How are political communities and forms of democracy being changed and challenged by globalisation? How might they be reshaped in ways that would enhance rather than reduce the limited democracy traditionally available? What are the possibilities for extending representation across borders, and developing participatory democracy more amenable to border-crossing? Contemporary globalisation is simultaneously weakening national democracy and increasing transnational governance beyond democracy's traditional scope. However, this book, while critical of conventional state-bound representation and the present lack of transnational democracy, views globalisation as presenting new democratic opportunities as well as threats. It deals substantially with democratisation in the European Union; the world's most advanced transnational polity but well-known for its democratic deficits'; and with institutions of global governance and the comparatively neglected question of political agency for establishing transnational democracy.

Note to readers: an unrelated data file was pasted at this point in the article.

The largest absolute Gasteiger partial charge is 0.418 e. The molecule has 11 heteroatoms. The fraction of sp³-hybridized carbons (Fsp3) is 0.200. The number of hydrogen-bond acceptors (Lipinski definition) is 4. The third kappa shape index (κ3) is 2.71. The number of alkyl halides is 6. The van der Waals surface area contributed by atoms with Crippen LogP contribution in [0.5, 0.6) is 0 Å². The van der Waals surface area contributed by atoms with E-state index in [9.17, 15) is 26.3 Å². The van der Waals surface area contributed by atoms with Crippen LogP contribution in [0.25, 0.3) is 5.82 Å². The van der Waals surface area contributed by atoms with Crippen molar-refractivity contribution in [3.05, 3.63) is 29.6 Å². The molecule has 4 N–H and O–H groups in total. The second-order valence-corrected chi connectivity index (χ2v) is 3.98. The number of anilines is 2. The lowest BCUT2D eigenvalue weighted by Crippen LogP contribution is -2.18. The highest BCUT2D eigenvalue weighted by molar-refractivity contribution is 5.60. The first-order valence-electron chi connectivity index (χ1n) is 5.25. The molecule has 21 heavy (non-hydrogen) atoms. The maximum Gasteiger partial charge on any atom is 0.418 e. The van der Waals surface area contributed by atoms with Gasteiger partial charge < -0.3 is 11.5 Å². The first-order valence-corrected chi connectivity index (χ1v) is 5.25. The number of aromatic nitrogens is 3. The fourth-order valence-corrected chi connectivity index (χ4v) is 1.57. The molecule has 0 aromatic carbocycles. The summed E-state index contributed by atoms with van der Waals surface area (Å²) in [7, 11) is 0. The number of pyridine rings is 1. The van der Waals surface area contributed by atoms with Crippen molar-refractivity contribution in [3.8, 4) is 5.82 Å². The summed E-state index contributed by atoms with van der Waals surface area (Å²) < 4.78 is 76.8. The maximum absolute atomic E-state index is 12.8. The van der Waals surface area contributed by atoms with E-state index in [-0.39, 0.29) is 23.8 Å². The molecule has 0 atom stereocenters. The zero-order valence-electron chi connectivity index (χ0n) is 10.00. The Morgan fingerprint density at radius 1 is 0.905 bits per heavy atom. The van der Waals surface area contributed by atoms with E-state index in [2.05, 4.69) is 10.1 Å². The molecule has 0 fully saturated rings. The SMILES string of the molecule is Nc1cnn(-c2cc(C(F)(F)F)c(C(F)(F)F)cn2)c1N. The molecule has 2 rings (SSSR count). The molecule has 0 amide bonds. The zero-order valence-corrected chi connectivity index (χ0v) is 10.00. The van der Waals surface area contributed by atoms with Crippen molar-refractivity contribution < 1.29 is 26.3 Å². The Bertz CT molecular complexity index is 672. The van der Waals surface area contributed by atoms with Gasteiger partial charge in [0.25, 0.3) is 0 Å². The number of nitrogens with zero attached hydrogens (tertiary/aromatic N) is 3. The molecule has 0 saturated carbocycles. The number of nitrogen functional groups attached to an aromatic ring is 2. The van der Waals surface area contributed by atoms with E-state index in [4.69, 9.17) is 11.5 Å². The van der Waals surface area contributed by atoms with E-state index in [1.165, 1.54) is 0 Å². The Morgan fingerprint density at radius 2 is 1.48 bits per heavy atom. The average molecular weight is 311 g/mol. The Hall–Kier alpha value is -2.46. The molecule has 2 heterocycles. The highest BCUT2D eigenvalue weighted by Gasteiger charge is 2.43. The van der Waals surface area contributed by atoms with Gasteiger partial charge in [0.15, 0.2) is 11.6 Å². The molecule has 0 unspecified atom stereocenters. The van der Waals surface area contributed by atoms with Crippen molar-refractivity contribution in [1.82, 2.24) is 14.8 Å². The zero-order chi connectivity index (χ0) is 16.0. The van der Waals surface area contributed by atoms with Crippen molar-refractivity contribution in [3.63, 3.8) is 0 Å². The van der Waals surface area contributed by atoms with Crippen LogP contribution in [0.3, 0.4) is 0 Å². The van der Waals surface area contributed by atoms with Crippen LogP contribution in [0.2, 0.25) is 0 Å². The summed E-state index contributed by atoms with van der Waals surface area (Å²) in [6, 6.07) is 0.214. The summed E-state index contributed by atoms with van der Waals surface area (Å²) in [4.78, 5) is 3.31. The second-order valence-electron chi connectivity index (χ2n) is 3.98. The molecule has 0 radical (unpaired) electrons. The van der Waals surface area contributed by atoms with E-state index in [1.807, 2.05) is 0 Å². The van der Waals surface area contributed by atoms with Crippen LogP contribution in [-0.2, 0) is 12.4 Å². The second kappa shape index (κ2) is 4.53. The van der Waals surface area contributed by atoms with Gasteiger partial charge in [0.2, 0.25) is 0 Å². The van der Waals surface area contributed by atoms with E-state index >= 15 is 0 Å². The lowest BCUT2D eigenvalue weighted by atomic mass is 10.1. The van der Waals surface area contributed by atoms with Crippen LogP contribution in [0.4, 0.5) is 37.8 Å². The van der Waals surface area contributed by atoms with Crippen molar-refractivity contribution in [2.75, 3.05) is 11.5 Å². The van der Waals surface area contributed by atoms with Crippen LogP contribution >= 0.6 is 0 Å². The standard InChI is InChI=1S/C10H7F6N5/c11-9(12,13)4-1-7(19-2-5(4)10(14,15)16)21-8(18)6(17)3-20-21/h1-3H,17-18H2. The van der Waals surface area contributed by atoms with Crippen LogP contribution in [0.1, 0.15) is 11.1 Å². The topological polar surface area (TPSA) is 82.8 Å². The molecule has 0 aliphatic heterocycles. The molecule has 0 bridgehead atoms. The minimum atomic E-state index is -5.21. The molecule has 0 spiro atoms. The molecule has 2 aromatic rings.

It provides a radical critique of globally hegemonic liberal democracy and neo-liberal globalism, arguing that national democracy has to be strengthened, rather than by-passed, and articulated with new forms of democracy which cross national borders. Transnational Democracy is a multi-disciplinary volume and covers a variety of perspectives including liberal internationalism and more radical approaches and it will interest students and academics across a range of disciplines, including political science, human geography, international relations, international political economy and sociology. It features studies of the USA, Canada and Eastern Europe as well as the European Union, and work on Australasia, South East Asia and other developing regions.